“Luck is when preparation meets opportunity.” That’s how one early education advocate explains the incredible growth of Children of the Rising Sun (CRS), a long-standing and highly-rated early education provider on Detroit’s west side. In 2018, CRS went from being a home-based provider serving about a dozen kids to a center provider licensed to serve 54 market-rate slots, as well as 18 wrap-around service slots. CRS’s new location features best practice design for early education spaces and is co-located with a Head Start and Great Start Readiness Program provider.
Owner and operator Zina Davis had been formulating her expansion plans since 2014. She has leveraged her experiences and networks with the Brightmoor Quality Initiative (BQI) – a local effort to raise quality at early education centers – to flesh out her vision, create her budget, and identify funders and partners.
“I wanted to expand, but I wanted to maintain a small, intimate, home-like space that fit my vision,” Davis said. Since CRS offers market-rate care, Davis has flexibility to create her own programming, and she didn’t want that to change. “I don’t want a standard curriculum; I want to pull what I like from Waldorf and Reggio and my own ideas about creating a warm, calm, soothing environment for kids.”
One of the BQI partners that Davis established a strong relationship with was Development Centers, a nonprofit early childhood education provider managing 140 Head Start and Great Start Readiness Program slots in the area. Development Centers was looking for a new facility as well as a new partner to provide wrap-around services for their families.
“The stars were starting to align for a strong new partnership,” said Camarrah Morgan of the Max M. and Marjorie S. Fisher Foundation, which funds BQI. “These two providers really got to know each other through the BQI. They knew their goals were compatible; they knew they weren’t going to be in competition with each other. One provides Head Start and GSRP, while the other provides market-rate care. One provides wrap-around services; the other is not providing those services. One wanted a nicer building, and one needed much more space to expand.”
Morgan added: “It’s so important that when this opportunity became available, Zina was ready for it. She was ready because she had been putting herself out there looking for partners, and because she had been working on her business plan and putting things together and saving money. Development Centers knew her, they knew she was looking to expand, and they knew she was a five-star provider.”
When Development Centers identified a possible new location – a closed charter school known as the Nataki Talibah Schoolhouse (also known as the Northrop Building) – the Fisher Foundation wanted to help them acquire the right building for their needs, but they knew they couldn’t do it alone.
“The Fisher Foundation really was a cheerleader and champion for Development Centers and CRS to come together in this facility. They rallied the foundation community together to bring a lot of resources to bear,” said Monica Duncan, IFF’s Director of Early Childhood Services.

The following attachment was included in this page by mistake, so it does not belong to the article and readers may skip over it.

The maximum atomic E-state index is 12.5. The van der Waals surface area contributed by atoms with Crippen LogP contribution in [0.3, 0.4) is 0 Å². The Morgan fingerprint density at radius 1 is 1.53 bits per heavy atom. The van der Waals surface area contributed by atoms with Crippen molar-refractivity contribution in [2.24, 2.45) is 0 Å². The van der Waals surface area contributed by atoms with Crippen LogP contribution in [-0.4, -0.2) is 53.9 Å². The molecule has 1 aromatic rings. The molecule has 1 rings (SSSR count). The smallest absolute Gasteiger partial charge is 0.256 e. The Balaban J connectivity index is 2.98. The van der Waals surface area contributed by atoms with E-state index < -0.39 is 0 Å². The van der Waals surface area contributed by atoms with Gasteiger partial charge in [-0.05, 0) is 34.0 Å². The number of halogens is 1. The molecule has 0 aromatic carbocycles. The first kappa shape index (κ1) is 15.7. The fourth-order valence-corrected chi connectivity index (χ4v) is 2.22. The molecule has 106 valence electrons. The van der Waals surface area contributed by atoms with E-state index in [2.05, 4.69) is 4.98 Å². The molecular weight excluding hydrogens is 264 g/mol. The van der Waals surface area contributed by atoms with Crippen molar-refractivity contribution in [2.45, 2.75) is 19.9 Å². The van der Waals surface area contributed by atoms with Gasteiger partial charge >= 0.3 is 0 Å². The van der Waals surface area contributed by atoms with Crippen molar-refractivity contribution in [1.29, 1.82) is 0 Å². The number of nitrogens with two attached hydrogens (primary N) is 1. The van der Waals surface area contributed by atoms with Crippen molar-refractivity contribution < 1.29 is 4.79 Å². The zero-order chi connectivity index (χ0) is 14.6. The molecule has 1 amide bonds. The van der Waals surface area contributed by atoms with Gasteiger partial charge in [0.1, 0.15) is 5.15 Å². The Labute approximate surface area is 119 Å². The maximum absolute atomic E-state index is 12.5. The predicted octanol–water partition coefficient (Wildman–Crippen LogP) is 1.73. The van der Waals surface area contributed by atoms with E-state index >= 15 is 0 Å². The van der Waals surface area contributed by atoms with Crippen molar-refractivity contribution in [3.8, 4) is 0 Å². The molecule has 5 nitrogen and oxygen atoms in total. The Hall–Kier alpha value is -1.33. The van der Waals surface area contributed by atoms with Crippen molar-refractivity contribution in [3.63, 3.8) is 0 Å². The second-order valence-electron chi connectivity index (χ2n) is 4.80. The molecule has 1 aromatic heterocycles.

Those resources came from four major institutions in Detroit: The Skillman Foundation, The Kresge Foundation, the Fisher Foundation, and the W.K. Kellogg Foundation.
The Skillman Foundation funded IFF’s staff time to conduct a facility assessment on the former charter school building – essentially, a report on the condition of the building and the cost to conduct any needed repairs.
Then, IFF’s Kresge-funded Learning Spaces program provided a $200,000 grant to Development Centers to help purchase the building. Children of the Rising Sun also received $120,000 in Learning Spaces grants to make renovations and buy equipment.
The Fisher Foundation provided CRS with a $30,000 grant for additional classroom upgrades. CRS also received financing from the $2 million BizLoan Fund created by the Fisher Foundation and the Catalyst Fund to assist small businesses and aspiring entrepreneurs in Detroit, Hamtramck, and Highland Park.
Finally, IFF provided Kellogg-funded technical assistance to CRS as they began their lease negotiation and buildout process. IFF created a scope of work and basic sketches for the classroom design; solicited bids from several contractors and advised Davis on General Contractor selection; submitted architectural drawings to the State of Michigan; and helped her prepare for her licensing inspections.
“Zina spent several years thinking through what it would take to transition from being a home-based provider to a center provider, and that was time well spent,” Duncan said. “You can’t just take an early learning program and move it right into a space designed for K-8 learning. It was important that CRS took the time it needed to design the space in a way that met Zina’s long-term vision for her business.”
At the new 29,000-square-foot center, fully operational this month, is located in the Old Redford neighborhood just outside of Brightmoor. There, Development Centers is maintaining its 140 Head Start/GSRP slots, and Children of the Rising Sun is increasing its market-rate slots from 12 to 54. CRS will also provide 18 new slots for wrap-around services.
“The investment in the Brightmoor Quality Initiative was about improving quality and outcomes for children by investing in the leaders who do that hard work every day. We’re so very pleased for this opportunity for both of these partners to grow,” the Fisher Foundation’s Morgan said. “It’s important to note that these two partners worked together for several years before their relationship evolved into a formal partnership to develop this co-located child care program. That’s why programs like the Brightmoor Quality Initiative and others in the city that bring together early childhood education providers and resources are so important.”